KEENE VALLEY – The Keene Valley Library’s OurStoryBridge Inc. is legit, legally speaking.
The Internal Revenue Service has determined it has met the requirements for 501(c)(3) charitable nonprofit status.
OurStoryBridge Inc. (www.ourstorybridge.org) is a free tool kit for producing crowd-sourced oral history projects collecting and sharing a community's unique history online.
It outgrew the Keene Valley Library.
“How could I apply for grants?” Jery Y. Huntley, MLS, founder of OurStoryBridge and Adirondack Community and president of OurStoryBridge Inc., said.
“We’re a small, rural economically challenged library, and we want national money to help us do this. I had volunteers, and I had graduate students at SUNY Albany and a lot of undergraduate students that interned. They helped, too.”
Once the project went national, the Keene Valley Library Association Board of Directors decided to incorporate.
“That’s a process that takes months and incredible bureaucracy,” Huntley said.
“But, we incorporated. On Jan. 1, we applied. The IRS looked at it, and said you’re in. We are a 501(c)(3) charitable organization now, with a national scope, even though our first priority is to grow in upstate New York and New York, but it is growing all over the country.”
PRESERVE/CIRCULATE AUDIO STORIES
The mission of OurStoryBridge Inc. is to be a resource and tool kit for OurStoryBridge projects that preserve and circulate local audio stories past and present through accessible online media; to promote, build, and assist with the deployment of these resources in communities across geographic, cultural, socioeconomic, racial, and organizational strata; and to help strengthen these communities through sharing of their stories, including encouraging younger generations to become engaged community members.
“We started a little program at the Keene Valley Library in 2019 where we collected five-minute audio stories from people, especially older people in our area, put them on our website with photos from our archives so that even though it’s audio stories with the photos it looks like their videos,” Huntley said.
“Five minutes only, quick stories. They are on the website for anybody to listen to, and also we use them in schools to teach our kids who their neighbors are, who their neighbors, why our area is a place that has had so many catastrophes yet everyone helps to each other, and try to increase volunteerism in the community, kindness; and also to keep our kids coming back and not leaving the area like they do in the Adirondacks and other rural places.
“The stories are oral histories, but they are different from other areas in that they are quick, five minutes, beginning, middle and end. You tell it. You don’t prepare. And, it’s there.”
The library has collected more than 225 Keene Valley stories.
“Even though our town is a population of 1,100, over 6,200 people have come to the website to listen to our stories,” she said.
After their success, Huntley thought other places could do the same thing.
The project founder wrote a book and instructional videos, put it on the website after securing a small grant to do it.
The how-to was released during a virtual conference of the Association of Rural and Small Libraries.
“Four-hundred-and-thirty librarians chose to listen to me talk about OurStoryBridge,” she said.
“Since then, it’s all over the country from indigenous communities Alaska to Washington state. One is starting in California, Kentucky, Vermont, Illinois.”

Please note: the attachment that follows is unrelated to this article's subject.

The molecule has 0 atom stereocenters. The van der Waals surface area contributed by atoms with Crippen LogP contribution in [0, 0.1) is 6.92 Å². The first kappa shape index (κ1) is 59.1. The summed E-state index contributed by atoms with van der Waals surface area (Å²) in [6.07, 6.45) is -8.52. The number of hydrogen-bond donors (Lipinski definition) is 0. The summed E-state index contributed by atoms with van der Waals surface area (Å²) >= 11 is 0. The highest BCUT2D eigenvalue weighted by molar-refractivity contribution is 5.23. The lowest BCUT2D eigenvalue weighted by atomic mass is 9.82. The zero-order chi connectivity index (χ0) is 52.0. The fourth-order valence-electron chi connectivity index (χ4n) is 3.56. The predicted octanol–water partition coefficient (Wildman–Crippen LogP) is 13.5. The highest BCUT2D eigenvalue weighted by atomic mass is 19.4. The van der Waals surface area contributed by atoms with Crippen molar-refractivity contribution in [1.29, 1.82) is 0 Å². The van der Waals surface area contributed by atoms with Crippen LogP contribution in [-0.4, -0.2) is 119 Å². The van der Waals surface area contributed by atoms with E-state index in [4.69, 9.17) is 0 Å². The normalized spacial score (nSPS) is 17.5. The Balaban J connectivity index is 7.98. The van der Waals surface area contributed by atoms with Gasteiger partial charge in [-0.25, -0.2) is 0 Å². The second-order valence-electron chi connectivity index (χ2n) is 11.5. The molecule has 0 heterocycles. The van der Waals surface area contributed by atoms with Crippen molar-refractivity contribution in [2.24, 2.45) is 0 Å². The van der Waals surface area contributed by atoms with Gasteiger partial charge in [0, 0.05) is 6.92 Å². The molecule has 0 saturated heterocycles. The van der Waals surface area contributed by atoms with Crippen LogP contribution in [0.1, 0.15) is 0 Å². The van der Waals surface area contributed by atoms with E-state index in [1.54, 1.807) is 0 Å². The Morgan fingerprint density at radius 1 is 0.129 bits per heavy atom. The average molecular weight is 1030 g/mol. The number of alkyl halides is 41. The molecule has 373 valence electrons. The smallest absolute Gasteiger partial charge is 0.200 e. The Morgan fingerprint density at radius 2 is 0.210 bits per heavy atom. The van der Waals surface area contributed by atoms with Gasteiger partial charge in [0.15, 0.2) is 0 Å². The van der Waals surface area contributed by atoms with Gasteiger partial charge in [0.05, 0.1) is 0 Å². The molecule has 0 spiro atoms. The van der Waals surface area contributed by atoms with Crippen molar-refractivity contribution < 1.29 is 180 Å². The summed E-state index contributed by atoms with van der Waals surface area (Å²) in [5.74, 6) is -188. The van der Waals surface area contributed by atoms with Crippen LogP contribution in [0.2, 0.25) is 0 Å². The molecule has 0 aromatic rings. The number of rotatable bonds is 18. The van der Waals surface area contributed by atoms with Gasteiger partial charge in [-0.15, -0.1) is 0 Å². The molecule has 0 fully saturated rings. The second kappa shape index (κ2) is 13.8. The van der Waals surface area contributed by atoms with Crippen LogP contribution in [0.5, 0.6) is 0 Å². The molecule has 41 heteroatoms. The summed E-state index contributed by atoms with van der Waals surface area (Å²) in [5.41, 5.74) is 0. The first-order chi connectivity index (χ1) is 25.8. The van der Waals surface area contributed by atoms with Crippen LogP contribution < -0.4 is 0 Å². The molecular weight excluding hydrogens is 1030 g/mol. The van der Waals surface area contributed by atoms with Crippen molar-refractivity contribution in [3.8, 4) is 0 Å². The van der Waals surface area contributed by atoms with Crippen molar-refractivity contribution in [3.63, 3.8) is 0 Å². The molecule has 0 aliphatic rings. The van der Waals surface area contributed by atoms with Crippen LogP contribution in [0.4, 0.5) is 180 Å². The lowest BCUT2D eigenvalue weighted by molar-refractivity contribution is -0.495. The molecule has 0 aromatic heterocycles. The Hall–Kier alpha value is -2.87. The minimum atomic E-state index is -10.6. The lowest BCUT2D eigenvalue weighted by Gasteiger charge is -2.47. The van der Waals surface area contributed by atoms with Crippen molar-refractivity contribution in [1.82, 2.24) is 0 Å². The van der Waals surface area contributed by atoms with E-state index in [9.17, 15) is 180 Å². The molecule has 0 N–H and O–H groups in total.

There are two in New York, Lake Placid and Keene. Three more in the Adirondacks will be released this year.
“We will probably have about 15 by the end of the year, and it’s only 18 months,” she said.
OurStoryBridge supports the creation of three- to five-minute, locally created audio stories with related photographs, as well as their online accessibility, by posting them on individual websites that appeal to both young and old and can be produced at low cost.
The support of the Keene Valley Library has been essential to the project.
“With over 500 OurStoryBridge User Guides downloaded, presentation participants from 46 states, six oral history projects released across the country, and more in the Adirondacks and from Vermont to Alaska expected just this year, we felt that the time was right to communicate from a national platform,” Huntley said.
DOWNLOADABLE TOOL KIT
The second edition of the OurStoryBridge User Guide offers not just the benefit of 18 months of experience initiating story projects across the country, it presents updates inspired by the questions and comments from communities who read the initial User Guide, made their decisions to move forward, and created their unique story projects.
Download it for free in the Tool Kit at www.ourstorybridge.org.
One-on-one assistance to communities continues to be available as they start their story projects.
“We were thrilled to incubate OurStoryBridge, and are even more excited that it has grown to a national organization with story projects across the country,” Carolyn Peterson, president of the Keene Valley Library Association Board of Directors, said.
“Interest in OurStoryBridge has inspired over 6,200 unique users to visit our local oral history project, Adirondack Community, the model for OurStoryBridge, at www.myadirondackstory.org, to listen to stories.”
The generosity of the Cloudsplitter Foundation, Adirondack Foundation’s Lake Placid Education Foundation, Glenn and Carol Pearsall Adirondack Foundation, J.M. McDonald Foundation, and community support have made OurStoryBridge (www.ourstorybridge.org) possible. For more information on OurStoryBridge, email email@example.com.
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